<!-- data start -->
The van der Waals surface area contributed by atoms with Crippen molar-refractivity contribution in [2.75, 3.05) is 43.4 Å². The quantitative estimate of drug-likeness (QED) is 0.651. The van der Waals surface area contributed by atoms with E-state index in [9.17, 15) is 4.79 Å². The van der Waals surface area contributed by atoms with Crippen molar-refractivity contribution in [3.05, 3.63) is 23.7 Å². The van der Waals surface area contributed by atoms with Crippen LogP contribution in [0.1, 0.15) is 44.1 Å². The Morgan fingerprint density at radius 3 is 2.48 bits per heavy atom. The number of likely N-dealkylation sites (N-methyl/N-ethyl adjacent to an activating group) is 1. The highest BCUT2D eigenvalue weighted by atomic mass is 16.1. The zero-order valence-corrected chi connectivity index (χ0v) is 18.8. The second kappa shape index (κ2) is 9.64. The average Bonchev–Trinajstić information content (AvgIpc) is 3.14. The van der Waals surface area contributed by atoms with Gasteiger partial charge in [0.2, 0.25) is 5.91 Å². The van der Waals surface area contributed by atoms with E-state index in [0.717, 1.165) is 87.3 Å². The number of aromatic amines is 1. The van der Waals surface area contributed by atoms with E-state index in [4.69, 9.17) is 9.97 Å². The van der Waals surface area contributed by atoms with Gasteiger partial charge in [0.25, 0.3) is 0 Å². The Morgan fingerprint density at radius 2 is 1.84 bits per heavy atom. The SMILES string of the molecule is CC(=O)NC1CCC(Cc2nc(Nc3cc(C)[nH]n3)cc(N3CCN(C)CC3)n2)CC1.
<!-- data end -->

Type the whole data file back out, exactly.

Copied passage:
The van der Waals surface area contributed by atoms with Crippen molar-refractivity contribution in [2.75, 3.05) is 43.4 Å². The quantitative estimate of drug-likeness (QED) is 0.651. The van der Waals surface area contributed by atoms with E-state index in [9.17, 15) is 4.79 Å². The van der Waals surface area contributed by atoms with Crippen molar-refractivity contribution in [3.05, 3.63) is 23.7 Å². The van der Waals surface area contributed by atoms with Crippen LogP contribution in [0.1, 0.15) is 44.1 Å². The Morgan fingerprint density at radius 3 is 2.48 bits per heavy atom. The number of likely N-dealkylation sites (N-methyl/N-ethyl adjacent to an activating group) is 1. The highest BCUT2D eigenvalue weighted by atomic mass is 16.1. The zero-order valence-corrected chi connectivity index (χ0v) is 18.8. The second kappa shape index (κ2) is 9.64. The average Bonchev–Trinajstić information content (AvgIpc) is 3.14. The van der Waals surface area contributed by atoms with Gasteiger partial charge in [0.2, 0.25) is 5.91 Å². The van der Waals surface area contributed by atoms with E-state index in [0.717, 1.165) is 87.3 Å². The number of aromatic amines is 1. The van der Waals surface area contributed by atoms with E-state index in [4.69, 9.17) is 9.97 Å². The van der Waals surface area contributed by atoms with Gasteiger partial charge in [0.25, 0.3) is 0 Å². The Morgan fingerprint density at radius 2 is 1.84 bits per heavy atom. The SMILES string of the molecule is CC(=O)NC1CCC(Cc2nc(Nc3cc(C)[nH]n3)cc(N3CCN(C)CC3)n2)CC1.